Saturday, May 26, 2012

Whip-poor-wills & The Curse of the Ring-necked Pheasant

I'd head back out to Lancaster today to do some birding and get a super early start to get the Whip-poor-will's  on Pine Hill Road.  I'd get there for 4:45 and hear one as soon as I rolled down the window.  HA!  I'd think.  Like taking candy from a baby and a good sign for what's to come.  I'd roll down my window, take a sip of coffee and ready myself for the Whip-poor-will chorus....Hmmmmm...He stopped....Well I'll just wait some which is exactly what I did as I sat in silence in my dark car on a dark road for a bird that refused to re-sing.   After about 5 minutes of waiting, the daytime crew would take its place and I'd hear a Chipping Sparrow followed by an American Robin which I found fascinating as no one gets up earlier than the robin , at least in my part of town.  I'd head to Bolton Flats glad I got to Pine Hill Road as early as I did because if I were five minutes later I wouldn't have gotten the bird.

It would still be semi dusk by the time I got to Bolton Flats and all of the birds would be up by now and singing up a storm including the American Bittern nearby which is such a nice sound to hear first thing in the morning.  I'd get out of my car, put on a ton bug spray and then prepare myself for the hike through the swamp for my two target birds, the Common Gallinule and Marsh Wren's.

So on would come  the old hip boots and I'd also be sporting a back pack to put my camera and cell phone in just in case I fell in the swamp which I have the potential for considering how clumsy I am!  I'd take my time and bird while I made my way down the path.  It wouldn't take me long to hear the now familiar "PizzA! of the Acadian Flycatcher.  My ears would tell me it was close by so searched for it.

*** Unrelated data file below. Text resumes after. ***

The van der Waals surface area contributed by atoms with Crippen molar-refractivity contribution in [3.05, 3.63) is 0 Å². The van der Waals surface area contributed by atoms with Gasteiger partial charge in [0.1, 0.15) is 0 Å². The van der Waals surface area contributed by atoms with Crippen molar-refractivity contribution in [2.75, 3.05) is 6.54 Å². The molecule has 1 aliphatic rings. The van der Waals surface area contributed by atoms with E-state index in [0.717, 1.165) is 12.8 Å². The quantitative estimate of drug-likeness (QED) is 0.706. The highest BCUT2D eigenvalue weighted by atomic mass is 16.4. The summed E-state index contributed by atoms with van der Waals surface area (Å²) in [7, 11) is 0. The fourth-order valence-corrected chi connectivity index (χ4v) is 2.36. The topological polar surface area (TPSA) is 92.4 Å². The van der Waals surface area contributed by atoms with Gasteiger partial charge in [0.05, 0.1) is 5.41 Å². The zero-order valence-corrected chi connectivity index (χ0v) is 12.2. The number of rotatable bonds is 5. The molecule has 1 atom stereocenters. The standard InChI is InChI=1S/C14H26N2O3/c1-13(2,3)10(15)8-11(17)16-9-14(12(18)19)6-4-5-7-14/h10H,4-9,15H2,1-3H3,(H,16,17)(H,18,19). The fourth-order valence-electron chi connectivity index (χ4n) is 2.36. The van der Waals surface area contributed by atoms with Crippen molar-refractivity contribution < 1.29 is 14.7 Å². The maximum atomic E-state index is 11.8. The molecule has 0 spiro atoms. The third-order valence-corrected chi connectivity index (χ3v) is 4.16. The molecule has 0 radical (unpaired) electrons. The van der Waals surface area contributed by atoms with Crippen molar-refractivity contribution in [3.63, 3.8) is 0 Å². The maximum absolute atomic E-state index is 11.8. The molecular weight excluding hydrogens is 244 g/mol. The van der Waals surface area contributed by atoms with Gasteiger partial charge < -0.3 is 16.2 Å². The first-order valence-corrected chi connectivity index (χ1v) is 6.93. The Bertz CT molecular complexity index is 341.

And there it would be in plain view but terrible lighting as the sun was still so low, but I'm really starting to like the silhouette pictures if anything to get an appreciation of shape vs. color which is how you often see birds when birding.


And speaking of flycatchers there would be quite a few Willow Flycatchers as I made my way toward the T including the one above singing up a storm.

 But soon enough my primary passerine birding would end as I entered the swampy, murky water in hopes for the Gallinule and wrens.  The water would be deep in some areas and visions of a couple of years ago with Alan would come back as I tried to recall the more challenging areas of the trench.  I'd make my way to the island and search trying to remember the directions Alan had given me via email.  Hmmmmm.....Something about the beaver dam and cattails and I'd look and see neither.  I'd survey the area again and realize he must have meant the T so headed back but not before noting seeing a Wood Duck and Hooded Merg together (both females) that I thought was rather interesting.